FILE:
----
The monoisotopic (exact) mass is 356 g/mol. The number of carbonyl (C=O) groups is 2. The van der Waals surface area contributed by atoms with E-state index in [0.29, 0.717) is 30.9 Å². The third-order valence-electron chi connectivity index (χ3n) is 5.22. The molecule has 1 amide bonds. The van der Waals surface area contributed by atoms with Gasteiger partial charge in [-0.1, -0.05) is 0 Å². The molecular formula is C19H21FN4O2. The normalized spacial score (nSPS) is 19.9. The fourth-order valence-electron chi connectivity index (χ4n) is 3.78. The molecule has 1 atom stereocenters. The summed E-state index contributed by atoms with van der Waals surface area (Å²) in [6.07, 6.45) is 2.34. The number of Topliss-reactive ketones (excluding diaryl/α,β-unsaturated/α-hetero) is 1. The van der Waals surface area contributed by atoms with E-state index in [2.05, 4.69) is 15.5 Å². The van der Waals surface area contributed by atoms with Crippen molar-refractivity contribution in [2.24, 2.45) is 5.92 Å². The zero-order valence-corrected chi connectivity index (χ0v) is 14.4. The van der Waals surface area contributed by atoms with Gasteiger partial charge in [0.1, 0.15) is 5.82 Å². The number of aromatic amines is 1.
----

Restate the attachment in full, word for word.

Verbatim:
The monoisotopic (exact) mass is 356 g/mol. The number of carbonyl (C=O) groups is 2. The van der Waals surface area contributed by atoms with E-state index in [0.29, 0.717) is 30.9 Å². The third-order valence-electron chi connectivity index (χ3n) is 5.22. The molecule has 1 amide bonds. The van der Waals surface area contributed by atoms with Gasteiger partial charge in [-0.1, -0.05) is 0 Å². The molecular formula is C19H21FN4O2. The normalized spacial score (nSPS) is 19.9. The fourth-order valence-electron chi connectivity index (χ4n) is 3.78. The molecule has 1 atom stereocenters. The summed E-state index contributed by atoms with van der Waals surface area (Å²) in [6.07, 6.45) is 2.34. The number of Topliss-reactive ketones (excluding diaryl/α,β-unsaturated/α-hetero) is 1. The van der Waals surface area contributed by atoms with E-state index in [2.05, 4.69) is 15.5 Å². The van der Waals surface area contributed by atoms with Crippen molar-refractivity contribution in [2.24, 2.45) is 5.92 Å². The zero-order valence-corrected chi connectivity index (χ0v) is 14.4. The van der Waals surface area contributed by atoms with Gasteiger partial charge in [0.1, 0.15) is 5.82 Å². The number of aromatic amines is 1.